Gary, 256 F.3d at 759. It is a cardinal rule in our circuit that one panel is bound by the decision of a prior panel. United States v. Prior, 107 F.3d 654, 660 (8th Cir.1997). We therefore are not free to avoid the clear holding of the Gary court.


Accordingly, we deny Owsley's counseled motion to recall our mandate in No. 99-3855. We also deny Owsley's pro se motion seeking authorization to file a successive habeas petition in the district court in No. 02-1255. All pending motions for a stay of execution are also denied.


HEANEY, Circuit Judge, dissenting.


There is no doubt in my mind that if this court considered Michael Owsley's claim on the merits, it would conclude that the state trial court erred in denying Owsley the right to introduce evidence of his intoxication at the time of the act for which he was sentenced to death.


So that a reviewing court, including this court en banc, will have all of the facts before it in a single document, I repeat much of what I said in my dissent of December 11, 2000:


During Owsley's offer of proof, a number of witnesses testified that Owsley was intoxicated on the day of the murder. Owsley's mother testified that she had seen Owsley at 11:00 a.m., and that he was intoxicated and so "messed up" that he "couldn't hardly stand up." (Tr. Vol. V at 1103). At noon, a family friend saw Owsley, noticed that he was intoxicated, and told him to go home. (Tr. Vol. V at 1116-17). A different friend testified that he and Owsley smoked marijuana and PCP together later that afternoon. (Tr. Vol. V at 1109). Owsley's cousin testified that at approximately 4:45 p.m. she had seen Owsley leaving a liquor store. (Tr. Vol. V at 1112). When Owsley picked up his girlfriend from work at approximately 6:00 p.m., she drove the car home because of Owsley's intoxication. (Tr. Vol. V at 1120-21).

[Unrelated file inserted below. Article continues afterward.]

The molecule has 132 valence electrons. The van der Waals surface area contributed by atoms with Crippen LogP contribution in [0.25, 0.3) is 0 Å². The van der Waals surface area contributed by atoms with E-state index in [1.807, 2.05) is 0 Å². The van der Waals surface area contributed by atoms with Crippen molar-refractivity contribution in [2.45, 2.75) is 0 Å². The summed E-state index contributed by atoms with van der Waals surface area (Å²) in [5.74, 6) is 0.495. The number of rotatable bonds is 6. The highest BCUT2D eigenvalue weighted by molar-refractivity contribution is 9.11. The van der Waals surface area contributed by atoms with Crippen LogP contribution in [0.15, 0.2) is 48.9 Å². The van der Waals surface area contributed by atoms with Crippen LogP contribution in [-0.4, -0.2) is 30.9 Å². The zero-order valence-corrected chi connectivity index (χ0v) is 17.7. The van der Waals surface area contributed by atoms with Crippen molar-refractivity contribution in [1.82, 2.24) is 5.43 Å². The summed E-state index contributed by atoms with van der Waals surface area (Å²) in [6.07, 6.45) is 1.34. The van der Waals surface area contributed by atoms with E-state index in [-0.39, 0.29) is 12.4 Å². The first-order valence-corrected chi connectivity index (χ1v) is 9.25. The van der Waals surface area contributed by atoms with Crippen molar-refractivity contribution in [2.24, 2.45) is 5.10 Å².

As I pointed out in my original dissent, the admissibility of Owsley's intoxication was first argued during a motion in limine. "This issue was first brought to the attention of the trial court when the prosecution moved in limine to exclude this evidence in a pre-trial hearing the week before the trial." Tr. at 82-85. The petitioner's original brief to this court accurately sets forth precisely what happened at a late pre-trial hearing:


Mr. Owsley again brought this issue to the trial court's attention ...: `Can I ask one question? This is something I forgot to ask about. Intoxication, diminished capacity, does the defendant still have a right to introduce witnesses as to his state of intoxication?' Tr. at 115.... `[W]hat I'm trying to say is this: I have several witnesses ... subpoenaed that are willing to testify to my state of intoxication before the incident. What I am asking is, am I going to be allowed to present those witnesses at my trial?' Tr. at 116. Trial counsel put it very clearly: `I'm going to try and put them in to show at the time of the alleged offense he was so intoxicated he couldn't form the intent to kill him and commit murder one. That is what he wants me to put on, and I am going to try and put it on' ....